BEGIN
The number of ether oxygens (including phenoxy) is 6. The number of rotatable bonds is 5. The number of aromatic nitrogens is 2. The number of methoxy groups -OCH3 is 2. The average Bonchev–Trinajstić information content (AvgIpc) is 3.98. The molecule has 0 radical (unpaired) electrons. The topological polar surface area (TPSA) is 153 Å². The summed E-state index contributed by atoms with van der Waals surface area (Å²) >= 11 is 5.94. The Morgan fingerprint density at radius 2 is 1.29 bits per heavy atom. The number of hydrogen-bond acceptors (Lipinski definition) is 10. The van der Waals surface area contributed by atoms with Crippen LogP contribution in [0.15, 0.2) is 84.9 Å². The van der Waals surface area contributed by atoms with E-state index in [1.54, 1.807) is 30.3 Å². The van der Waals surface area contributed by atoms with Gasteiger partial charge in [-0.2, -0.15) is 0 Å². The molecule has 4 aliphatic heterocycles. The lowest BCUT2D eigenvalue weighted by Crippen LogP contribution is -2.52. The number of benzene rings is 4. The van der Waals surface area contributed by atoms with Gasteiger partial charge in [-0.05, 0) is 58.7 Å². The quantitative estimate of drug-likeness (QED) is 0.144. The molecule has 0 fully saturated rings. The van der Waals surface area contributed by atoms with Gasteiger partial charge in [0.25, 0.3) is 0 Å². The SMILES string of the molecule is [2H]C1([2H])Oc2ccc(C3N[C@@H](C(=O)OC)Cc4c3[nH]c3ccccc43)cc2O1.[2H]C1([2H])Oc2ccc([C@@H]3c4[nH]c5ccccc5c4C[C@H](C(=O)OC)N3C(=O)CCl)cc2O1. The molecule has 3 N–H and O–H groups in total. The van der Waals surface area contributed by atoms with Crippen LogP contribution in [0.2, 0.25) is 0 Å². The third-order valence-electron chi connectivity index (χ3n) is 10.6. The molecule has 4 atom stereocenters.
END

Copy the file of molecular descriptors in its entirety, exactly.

The number of ether oxygens (including phenoxy) is 6. The number of rotatable bonds is 5. The number of aromatic nitrogens is 2. The number of methoxy groups -OCH3 is 2. The average Bonchev–Trinajstić information content (AvgIpc) is 3.98. The molecule has 0 radical (unpaired) electrons. The topological polar surface area (TPSA) is 153 Å². The summed E-state index contributed by atoms with van der Waals surface area (Å²) >= 11 is 5.94. The Morgan fingerprint density at radius 2 is 1.29 bits per heavy atom. The number of hydrogen-bond acceptors (Lipinski definition) is 10. The van der Waals surface area contributed by atoms with Crippen LogP contribution in [0.15, 0.2) is 84.9 Å². The van der Waals surface area contributed by atoms with E-state index in [1.54, 1.807) is 30.3 Å². The van der Waals surface area contributed by atoms with Gasteiger partial charge in [-0.2, -0.15) is 0 Å². The molecule has 4 aliphatic heterocycles. The lowest BCUT2D eigenvalue weighted by Crippen LogP contribution is -2.52. The number of benzene rings is 4. The van der Waals surface area contributed by atoms with Gasteiger partial charge in [-0.05, 0) is 58.7 Å². The quantitative estimate of drug-likeness (QED) is 0.144. The molecule has 0 fully saturated rings. The van der Waals surface area contributed by atoms with Gasteiger partial charge in [0.25, 0.3) is 0 Å². The SMILES string of the molecule is [2H]C1([2H])Oc2ccc(C3N[C@@H](C(=O)OC)Cc4c3[nH]c3ccccc43)cc2O1.[2H]C1([2H])Oc2ccc([C@@H]3c4[nH]c5ccccc5c4C[C@H](C(=O)OC)N3C(=O)CCl)cc2O1. The molecule has 3 N–H and O–H groups in total. The van der Waals surface area contributed by atoms with Crippen LogP contribution in [0.2, 0.25) is 0 Å². The third-order valence-electron chi connectivity index (χ3n) is 10.6. The molecule has 4 atom stereocenters.